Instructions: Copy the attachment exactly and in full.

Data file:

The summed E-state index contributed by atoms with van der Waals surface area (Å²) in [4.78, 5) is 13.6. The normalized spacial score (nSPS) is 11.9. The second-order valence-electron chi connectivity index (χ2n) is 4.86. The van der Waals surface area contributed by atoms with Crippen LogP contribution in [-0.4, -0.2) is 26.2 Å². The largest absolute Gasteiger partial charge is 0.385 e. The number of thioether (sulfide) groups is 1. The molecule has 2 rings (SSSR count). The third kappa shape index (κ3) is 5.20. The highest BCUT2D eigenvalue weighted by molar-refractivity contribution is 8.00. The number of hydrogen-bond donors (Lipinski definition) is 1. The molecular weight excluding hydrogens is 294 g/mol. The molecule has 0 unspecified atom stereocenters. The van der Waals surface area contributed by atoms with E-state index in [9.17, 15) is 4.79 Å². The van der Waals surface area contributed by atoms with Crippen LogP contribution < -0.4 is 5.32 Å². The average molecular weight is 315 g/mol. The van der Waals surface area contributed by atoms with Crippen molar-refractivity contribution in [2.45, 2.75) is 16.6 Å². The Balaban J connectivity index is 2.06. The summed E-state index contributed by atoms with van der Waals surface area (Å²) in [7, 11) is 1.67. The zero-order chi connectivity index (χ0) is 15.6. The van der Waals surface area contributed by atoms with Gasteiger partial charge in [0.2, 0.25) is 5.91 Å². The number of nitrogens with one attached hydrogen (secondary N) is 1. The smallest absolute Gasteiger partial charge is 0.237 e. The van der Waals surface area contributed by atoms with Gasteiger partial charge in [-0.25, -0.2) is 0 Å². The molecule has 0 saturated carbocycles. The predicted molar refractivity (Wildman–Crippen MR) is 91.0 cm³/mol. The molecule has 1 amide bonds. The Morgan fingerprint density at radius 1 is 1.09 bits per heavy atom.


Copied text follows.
The summed E-state index contributed by atoms with van der Waals surface area (Å²) in [4.78, 5) is 13.6. The normalized spacial score (nSPS) is 11.9. The second-order valence-electron chi connectivity index (χ2n) is 4.86. The van der Waals surface area contributed by atoms with Crippen LogP contribution in [-0.4, -0.2) is 26.2 Å². The largest absolute Gasteiger partial charge is 0.385 e. The number of thioether (sulfide) groups is 1. The molecule has 2 rings (SSSR count). The third kappa shape index (κ3) is 5.20. The highest BCUT2D eigenvalue weighted by molar-refractivity contribution is 8.00. The number of hydrogen-bond donors (Lipinski definition) is 1. The molecular weight excluding hydrogens is 294 g/mol. The molecule has 0 unspecified atom stereocenters. The van der Waals surface area contributed by atoms with E-state index in [9.17, 15) is 4.79 Å². The van der Waals surface area contributed by atoms with Crippen LogP contribution < -0.4 is 5.32 Å². The average molecular weight is 315 g/mol. The van der Waals surface area contributed by atoms with Crippen molar-refractivity contribution in [2.45, 2.75) is 16.6 Å². The Balaban J connectivity index is 2.06. The summed E-state index contributed by atoms with van der Waals surface area (Å²) in [7, 11) is 1.67. The zero-order chi connectivity index (χ0) is 15.6. The van der Waals surface area contributed by atoms with Gasteiger partial charge in [0.2, 0.25) is 5.91 Å². The number of nitrogens with one attached hydrogen (secondary N) is 1. The smallest absolute Gasteiger partial charge is 0.237 e. The van der Waals surface area contributed by atoms with Gasteiger partial charge in [-0.25, -0.2) is 0 Å². The molecule has 0 saturated carbocycles. The predicted molar refractivity (Wildman–Crippen MR) is 91.0 cm³/mol. The molecule has 1 amide bonds. The Morgan fingerprint density at radius 1 is 1.09 bits per heavy atom.